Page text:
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How to convert MySQL query result to JSON?
Written: 2019-03-08 14:34:34 Last update: 2019-06-16 11:51:08

To convert MySQL query result directly to JSON object or array, we need to use MySQL functions such as concat(), concat_ws() and group_concat().

Before we see the demo below, we need to know the detail different between MySQL's concat() & concat_ws() and group_concat(), so then we could understand why we need to use them

Test data:

----------------------------------
studentId | firstName | lastName |
----------------------------------
1         | Mike      | Bush     |
2         | Joshua    | Bush     |
3         | Rudy      | Lynn     |
4         | George    | Mandy    |
----------------------------------
  • concat(): add two or more expressions together.
    Example 1:
    SELECT CONCAT(firstName, lastName)
    FROM students
    WHERE studentId = 2
    
    Output:
    JoshuaBush
    Example 2:
    SELECT CONCAT("Today", "is", "warm");
    Output:
    Todayiswarm
    NOTE: there is no separator, everything will be combined as-is.
  • concat_ws(): is the same as concat() but with extra parameter, the '_ws' stands for 'with separator' so we must define a parameter (only the first string/expression) as the separator.
    Example 1:
    SELECT CONCAT_WS(',', firstName, lastName) as student
    FROM students
    
    Output:
    --------------
    student      |
    --------------
    Mike,Bush    |
    Joshua,Bush  |
    Rudy,Lynn    |
    George,Mandy |
    --------------
    
    Example 2:
    SELECT CONCAT_WS(" - ", "Today", "is", "warm");
    Output:
    Today - is - warm
  • group_concat(): return only a row which is a string with concatenated NON-NULL value from a group.
    Example 1:
    SELECT GROUP_CONCAT(firstName, lastName)
    FROM (
      SELECT firstName, lastName
      FROM students
    ) t1
    
    Output:
    MikeBush,JoshuaBush,RudyLynn,GeorgeMandy
    NOTE: the default separator for each row is ',' but if we want to use different separator then we must define it with keyword 'separator'.
    Example 2:
    SELECT GROUP_CONCAT(firstName, ' ', lastName SEPARATOR ' & ')
    FROM (
      SELECT studentId, firstName, lastName
      FROM students
    ) t1
    
    Output:
    Mike Bush & Joshua Bush & Rudy Lynn & George Mandy

After we understood the difference between those 3 functions then we can start to convert MySQL query to JSON like the example below:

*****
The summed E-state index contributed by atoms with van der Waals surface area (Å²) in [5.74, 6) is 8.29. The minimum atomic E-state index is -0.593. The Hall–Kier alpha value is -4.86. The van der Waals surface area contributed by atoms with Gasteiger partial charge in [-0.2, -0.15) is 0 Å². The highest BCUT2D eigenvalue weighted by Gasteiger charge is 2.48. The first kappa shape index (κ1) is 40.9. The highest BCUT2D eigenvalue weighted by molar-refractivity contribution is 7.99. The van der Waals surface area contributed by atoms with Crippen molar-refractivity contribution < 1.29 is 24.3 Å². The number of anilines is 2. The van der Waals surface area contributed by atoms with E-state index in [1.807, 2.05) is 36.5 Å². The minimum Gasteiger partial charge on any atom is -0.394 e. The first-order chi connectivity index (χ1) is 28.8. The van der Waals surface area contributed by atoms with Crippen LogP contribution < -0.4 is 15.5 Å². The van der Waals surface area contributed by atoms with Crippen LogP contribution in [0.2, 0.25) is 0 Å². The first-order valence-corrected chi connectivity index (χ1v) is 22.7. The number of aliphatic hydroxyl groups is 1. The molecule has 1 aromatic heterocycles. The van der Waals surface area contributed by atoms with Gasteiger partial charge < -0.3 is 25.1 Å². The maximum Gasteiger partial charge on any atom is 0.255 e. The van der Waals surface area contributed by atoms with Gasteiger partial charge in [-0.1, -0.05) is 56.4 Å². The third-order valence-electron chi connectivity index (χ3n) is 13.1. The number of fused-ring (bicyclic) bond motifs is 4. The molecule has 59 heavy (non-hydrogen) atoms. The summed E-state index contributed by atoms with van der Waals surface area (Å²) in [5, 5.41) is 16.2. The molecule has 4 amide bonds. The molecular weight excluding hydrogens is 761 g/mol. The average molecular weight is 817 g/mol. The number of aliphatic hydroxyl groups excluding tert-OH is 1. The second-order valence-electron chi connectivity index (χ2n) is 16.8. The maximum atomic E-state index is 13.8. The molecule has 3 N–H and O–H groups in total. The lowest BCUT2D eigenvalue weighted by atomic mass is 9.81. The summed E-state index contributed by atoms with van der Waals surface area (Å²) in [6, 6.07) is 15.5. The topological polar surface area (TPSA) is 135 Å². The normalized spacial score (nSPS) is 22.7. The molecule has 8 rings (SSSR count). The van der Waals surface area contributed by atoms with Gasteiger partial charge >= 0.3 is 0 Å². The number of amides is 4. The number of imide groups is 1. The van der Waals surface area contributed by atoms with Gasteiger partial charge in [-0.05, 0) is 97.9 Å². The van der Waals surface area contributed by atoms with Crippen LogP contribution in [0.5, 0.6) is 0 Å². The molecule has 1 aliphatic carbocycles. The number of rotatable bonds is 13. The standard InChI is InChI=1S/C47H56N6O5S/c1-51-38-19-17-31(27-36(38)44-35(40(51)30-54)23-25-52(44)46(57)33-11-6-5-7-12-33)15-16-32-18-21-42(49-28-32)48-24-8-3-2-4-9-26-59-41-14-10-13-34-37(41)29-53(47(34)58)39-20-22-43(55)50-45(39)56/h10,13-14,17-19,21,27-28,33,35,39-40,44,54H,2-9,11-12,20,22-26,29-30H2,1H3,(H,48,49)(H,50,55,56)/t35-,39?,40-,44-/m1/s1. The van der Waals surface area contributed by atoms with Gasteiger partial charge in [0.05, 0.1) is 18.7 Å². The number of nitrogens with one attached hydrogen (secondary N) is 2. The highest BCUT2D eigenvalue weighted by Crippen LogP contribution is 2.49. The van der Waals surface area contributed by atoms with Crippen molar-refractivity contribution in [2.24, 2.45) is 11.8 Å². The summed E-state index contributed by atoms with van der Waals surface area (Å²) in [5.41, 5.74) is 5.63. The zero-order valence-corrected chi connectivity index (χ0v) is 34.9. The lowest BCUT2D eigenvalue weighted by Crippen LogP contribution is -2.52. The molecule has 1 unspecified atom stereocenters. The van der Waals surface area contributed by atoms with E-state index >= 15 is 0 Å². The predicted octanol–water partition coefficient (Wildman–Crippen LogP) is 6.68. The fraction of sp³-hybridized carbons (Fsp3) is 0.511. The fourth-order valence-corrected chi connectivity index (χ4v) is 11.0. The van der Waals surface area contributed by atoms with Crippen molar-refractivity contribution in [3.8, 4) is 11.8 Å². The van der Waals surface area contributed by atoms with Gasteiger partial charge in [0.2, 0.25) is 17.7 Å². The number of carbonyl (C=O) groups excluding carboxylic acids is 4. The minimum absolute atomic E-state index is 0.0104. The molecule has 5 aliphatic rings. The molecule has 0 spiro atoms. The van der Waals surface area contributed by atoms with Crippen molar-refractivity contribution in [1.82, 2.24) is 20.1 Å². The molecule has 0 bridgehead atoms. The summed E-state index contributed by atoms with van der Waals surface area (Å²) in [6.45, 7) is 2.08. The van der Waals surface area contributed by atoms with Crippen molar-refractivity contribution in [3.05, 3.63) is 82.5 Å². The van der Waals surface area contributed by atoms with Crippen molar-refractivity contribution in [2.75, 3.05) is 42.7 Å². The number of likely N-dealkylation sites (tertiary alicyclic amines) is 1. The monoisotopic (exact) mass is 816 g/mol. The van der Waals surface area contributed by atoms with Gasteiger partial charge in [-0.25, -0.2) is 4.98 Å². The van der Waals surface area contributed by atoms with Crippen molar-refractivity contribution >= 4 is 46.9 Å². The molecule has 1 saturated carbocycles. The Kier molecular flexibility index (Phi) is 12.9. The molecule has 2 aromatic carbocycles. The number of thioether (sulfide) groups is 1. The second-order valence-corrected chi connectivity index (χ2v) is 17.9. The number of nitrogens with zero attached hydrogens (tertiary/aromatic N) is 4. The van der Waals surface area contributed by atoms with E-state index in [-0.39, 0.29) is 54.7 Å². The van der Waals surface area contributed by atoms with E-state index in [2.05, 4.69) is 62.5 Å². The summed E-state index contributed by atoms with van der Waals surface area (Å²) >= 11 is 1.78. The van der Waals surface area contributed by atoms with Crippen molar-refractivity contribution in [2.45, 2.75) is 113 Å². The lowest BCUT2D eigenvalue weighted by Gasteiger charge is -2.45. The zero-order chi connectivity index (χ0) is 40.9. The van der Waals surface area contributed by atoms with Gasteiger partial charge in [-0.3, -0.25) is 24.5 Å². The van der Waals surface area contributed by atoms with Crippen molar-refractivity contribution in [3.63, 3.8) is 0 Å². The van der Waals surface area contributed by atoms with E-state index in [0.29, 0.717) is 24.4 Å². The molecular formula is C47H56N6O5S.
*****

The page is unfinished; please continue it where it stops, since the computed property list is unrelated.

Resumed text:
Example 1:
SELECT CONCAT('[[', result, ']]') as final
FROM (
  SELECT GROUP_CONCAT(CONCAT_WS(',', studentId, CONCAT('"', firstName, '"'), CONCAT('"', lastName, '"')) SEPARATOR '],[') as result
  FROM (
    SELECT studentId, firstName, lastName
    FROM students
  ) t1
) t2
Output:
[[1,"Mike","Bush"],[2,"Joshua","Bush"],[3,"Rudy","Lynn"],[4,"George","Mandy"]]
Prettified JSON:
[
  [
    1,
    "Mike",
    "Bush"
  ],
  [
    2,
    "Joshua",
    "Bush"
  ],
  [
    3,
    "Rudy",
    "Lynn"
  ],
  [
    4,
    "George",
    "Mandy"
  ]
]
The above simple query simply return a JSON array without any JSON keyname, if we want to display keyname then we can easily modify like example below.
Example 2:
SELECT CONCAT('[{', result, '}]') as final
FROM (
  SELECT GROUP_CONCAT(CONCAT_WS(',', CONCAT('"studentId": ', studentId), CONCAT('"firstName": "', firstName, '"'), CONCAT('"lastName": "', lastname, '"')) SEPARATOR '},{') as result
  FROM (
    SELECT studentId, firstName, lastName
    FROM students
  ) t1
) t2
Output:
[{"studentId": 1,"firstName": "Mike","lastName": Bush},{"studentId": 2,"firstName": "Joshua","lastName": Bush},{"studentId": 3,"firstName": "Rudy","lastName": Lynn},{"studentId": 4,"firstName": "George","lastName": Mandy}]
Prettified JSON:
[
  {
    "studentId": 1,
    "firstName": "Mike",
    "lastName": "Bush"
  },
  {
    "studentId": 2,
    "firstName": "Joshua",
    "lastName": "Bush"
  },
  {
    "studentId": 3,
    "firstName": "Rudy",
    "lastName": "Lynn"
  },
  {
    "studentId": 4,
    "firstName": "George",
    "lastName": "Mandy"
  }
]
NOTE:
  • All concat(), concat_ws() and group_concat() can be use on any modern MySQL version, I've checked MySQL 4.1 documentation and it support them all.
  • group_concat() will have default buffer length limit (depend on MySQL version, normally 1024 bytes), check current value of 'group_concat_max_len' by query:
    SHOW VARIABLES LIKE 'group%';
    if there are many records then the content will be cut silently (no error, must see MySQL warning log), to enlarge buffer size then we need to modify 'group_concat_max_len' using query:
    set session group_concat_max_len = [large value in bytes];
    In my experience, I was able to generate around 650 KB long JSON text, I used '4194304' (4MB), maybe too much for my need but working fine, please check your MySQL server setting and adjust accordingly. As far as I can tell there is no security issue only memory requirement will be larger.
  • Implementing direct conversion from MySQL query result to JSON is very important, because we don't need to do it in code like Java, PHP, etc. Using code to convert will takes more server resources, slower, human-error prone and difficult to maintain the code, especially if the query is very long, complex and the code is shared among multiple developers, so the possibility to be able to convert MySQL query to JSON is very important for some cases.


USE CASE?
  • I have some web APIs which will be called by many clients (web and app), I use MySQL trigger to catch an event which then generates a JSON string and save into 'generated-content-cache' table, so every time clients call the API then I will simply get the 'generated-content-cache' and return the JSON string as-is. The combination of MySQL trigger, convert MySQL query result to JSON and save to cache table logic have reduced a lot of server resources, increase speed, increase server stability and naturally allows more connections.